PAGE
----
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Senate advances bill to lift military gay ban
WASHINGTON (AP) — In a landmark vote for gay rights, the Senate on Saturday voted to advance legislation that would overturn the military ban on openly gay troops known as "don't ask, don't tell."
The 63-33 test vote all but guarantees the legislation will pass the Senate, possibly by day's end, and reach the president's desk before the new year.
The House had passed an identical version of the bill, 250-174, earlier this week.
Repeal would mean that, for the first time in American history, gays would be openly accepted by the military and could acknowledge their sexual orientation without fear of being kicked out.
More than 13,500 service members have been dismissed under the 1993 law.
Rounding up a filibuster-proof majority in the Senate was a historic victory for President Obama, who made repeal of the 17-year-old policy a campaign promise in 2008. It also was a political triumph for congressional Democrats who struggled in the final hours of the postelection session to overcome GOP objections on several legislative priorities before Republicans regain control of the House in January.
"As Barry Goldwater said, 'You don't have to be straight to shoot straight,'" said Senate Majority Leader Harry Reid, Nevada Democrat, referring to the late GOP senator from Arizona.
Even after the measure were to become law, the policy change wouldn't go into effect right away. Mr. Obama and his military advisers would have to certify that the change wouldn't hurt the ability of troops to fight, and there would also be a 60-day waiting period.
Some have predicted the process could take as long as a year before the Bill Clinton-era policy is repealed.
Sen. John McCain, Obama's GOP rival in 2008, led the opposition. Speaking on the Senate floor minutes before the vote, the Arizona Republican acknowledged he didn't have the votes to stop the bill. He blamed elite liberals with no military experience for pushing their social agenda on troops during wartime.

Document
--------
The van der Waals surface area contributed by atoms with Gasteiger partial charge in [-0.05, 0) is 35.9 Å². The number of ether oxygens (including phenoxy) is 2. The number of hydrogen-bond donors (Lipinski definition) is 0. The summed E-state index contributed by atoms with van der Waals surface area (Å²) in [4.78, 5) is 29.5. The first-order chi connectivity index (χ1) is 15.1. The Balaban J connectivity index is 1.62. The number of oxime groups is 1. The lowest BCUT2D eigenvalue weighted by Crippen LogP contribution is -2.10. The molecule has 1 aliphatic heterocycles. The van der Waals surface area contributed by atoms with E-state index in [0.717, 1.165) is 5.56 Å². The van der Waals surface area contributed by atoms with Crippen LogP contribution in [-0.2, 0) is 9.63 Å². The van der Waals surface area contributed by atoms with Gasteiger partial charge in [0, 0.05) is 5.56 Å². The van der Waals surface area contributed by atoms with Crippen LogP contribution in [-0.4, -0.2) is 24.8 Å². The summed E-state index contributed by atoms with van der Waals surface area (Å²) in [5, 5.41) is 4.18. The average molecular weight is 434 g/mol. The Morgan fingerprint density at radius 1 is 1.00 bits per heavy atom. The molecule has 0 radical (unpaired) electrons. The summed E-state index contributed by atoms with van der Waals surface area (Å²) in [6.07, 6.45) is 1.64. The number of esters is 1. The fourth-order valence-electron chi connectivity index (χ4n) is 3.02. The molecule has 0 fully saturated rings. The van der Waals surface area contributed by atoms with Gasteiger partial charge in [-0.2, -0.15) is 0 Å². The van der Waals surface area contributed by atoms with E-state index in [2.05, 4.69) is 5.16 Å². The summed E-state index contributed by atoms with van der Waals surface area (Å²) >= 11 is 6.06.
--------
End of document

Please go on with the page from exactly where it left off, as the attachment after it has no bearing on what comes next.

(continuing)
"They will do what is asked of them," Mr. McCain said of service members. "But don't think there won't be a great cost."
In the end, enough GOP senators broke with their party and swung behind repeal after a recent Pentagon study concluded the ban could be lifted without hurting the ability of troops to fight.
Advocacy groups who lobbied hard for repeal hailed the vote as a significant step forward in gay rights. The Servicemembers Legal Defense Network called the issue the "defining civil rights initiative of this decade."
Supporters of repeal filled the visitor seats overlooking the Senate floor, ready to protest had the bill failed.
"This has been a long fought battle, but this failed and discriminatory law will now be history," said Joe Solmonese, president of the Human Rights Campaign.
The Pentagon study found that two-thirds of service members didn't think changing the law would have much of an effect. But of those who did predict negative consequences, a majority were assigned to combat arms units. Nearly 60 percent of the Marine Corps and Army combat units, such as infantry and special operations, said in the survey they thought repealing the law would hurt their units' ability to fight.
The Pentagon's uniformed chiefs are divided on whether this resistance might pose serious problems.
Marine Corps Commandant Gen. James Amos has said he thinks lifting the ban during wartime could cost lives.
"I don't want to lose any Marines to the distraction," he told reporters this week. "I don't want to have any Marines that I'm visiting at Bethesda [Naval Medical Center] with no legs be the result of any type of distraction."
Adm. Mike Mullen and Marine Gen. James Cartwright, the chairman and vice chairman of the Joint Chiefs of Staff, respectively, have said the fear of disruption is overblown. They note the Pentagon's finding that 92 percent of troops who believe they have served with a gay person saw no effect on their units' morale or effectiveness. Among Marines in combat roles who said they have served alongside a gay person, 84 percent said there was no impact.
By Donald Lambro
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